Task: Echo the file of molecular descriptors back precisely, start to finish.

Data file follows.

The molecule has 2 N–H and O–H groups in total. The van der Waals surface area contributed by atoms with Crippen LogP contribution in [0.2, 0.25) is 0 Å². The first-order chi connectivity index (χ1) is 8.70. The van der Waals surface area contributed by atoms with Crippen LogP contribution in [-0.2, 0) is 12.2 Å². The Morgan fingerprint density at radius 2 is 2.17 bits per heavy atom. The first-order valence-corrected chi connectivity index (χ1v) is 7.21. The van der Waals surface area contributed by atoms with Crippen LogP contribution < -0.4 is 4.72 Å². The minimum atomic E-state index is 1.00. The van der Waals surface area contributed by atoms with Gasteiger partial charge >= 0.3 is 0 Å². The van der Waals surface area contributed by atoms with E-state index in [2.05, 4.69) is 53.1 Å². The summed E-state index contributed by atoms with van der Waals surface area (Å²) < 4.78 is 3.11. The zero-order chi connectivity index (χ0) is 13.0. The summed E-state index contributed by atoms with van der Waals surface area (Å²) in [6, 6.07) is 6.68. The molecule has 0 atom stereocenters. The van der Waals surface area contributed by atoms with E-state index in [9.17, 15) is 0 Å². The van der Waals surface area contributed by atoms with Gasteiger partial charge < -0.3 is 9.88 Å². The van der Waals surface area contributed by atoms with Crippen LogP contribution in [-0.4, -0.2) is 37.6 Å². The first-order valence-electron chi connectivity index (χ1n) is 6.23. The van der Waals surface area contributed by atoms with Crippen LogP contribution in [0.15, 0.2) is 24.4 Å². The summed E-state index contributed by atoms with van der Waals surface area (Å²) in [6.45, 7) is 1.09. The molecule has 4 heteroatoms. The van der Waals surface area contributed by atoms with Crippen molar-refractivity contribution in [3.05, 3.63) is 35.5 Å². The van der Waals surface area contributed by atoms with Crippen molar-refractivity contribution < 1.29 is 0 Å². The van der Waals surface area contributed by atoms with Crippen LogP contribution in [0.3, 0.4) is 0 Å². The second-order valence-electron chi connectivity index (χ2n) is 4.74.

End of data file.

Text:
The molecule has 2 N–H and O–H groups in total. The van der Waals surface area contributed by atoms with Crippen LogP contribution in [0.2, 0.25) is 0 Å². The first-order chi connectivity index (χ1) is 8.70. The van der Waals surface area contributed by atoms with Crippen LogP contribution in [-0.2, 0) is 12.2 Å². The Morgan fingerprint density at radius 2 is 2.17 bits per heavy atom. The first-order valence-corrected chi connectivity index (χ1v) is 7.21. The van der Waals surface area contributed by atoms with Crippen LogP contribution < -0.4 is 4.72 Å². The minimum atomic E-state index is 1.00. The van der Waals surface area contributed by atoms with Gasteiger partial charge >= 0.3 is 0 Å². The van der Waals surface area contributed by atoms with E-state index in [2.05, 4.69) is 53.1 Å². The summed E-state index contributed by atoms with van der Waals surface area (Å²) < 4.78 is 3.11. The zero-order chi connectivity index (χ0) is 13.0. The summed E-state index contributed by atoms with van der Waals surface area (Å²) in [6, 6.07) is 6.68. The molecule has 0 atom stereocenters. The van der Waals surface area contributed by atoms with E-state index in [9.17, 15) is 0 Å². The van der Waals surface area contributed by atoms with Gasteiger partial charge < -0.3 is 9.88 Å². The van der Waals surface area contributed by atoms with Crippen LogP contribution in [-0.4, -0.2) is 37.6 Å². The first-order valence-electron chi connectivity index (χ1n) is 6.23. The van der Waals surface area contributed by atoms with Crippen LogP contribution in [0.15, 0.2) is 24.4 Å². The summed E-state index contributed by atoms with van der Waals surface area (Å²) in [6.45, 7) is 1.09. The molecule has 4 heteroatoms. The van der Waals surface area contributed by atoms with Crippen molar-refractivity contribution in [3.05, 3.63) is 35.5 Å². The van der Waals surface area contributed by atoms with Crippen molar-refractivity contribution < 1.29 is 0 Å². The van der Waals surface area contributed by atoms with Crippen LogP contribution in [0.3, 0.4) is 0 Å². The second-order valence-electron chi connectivity index (χ2n) is 4.74.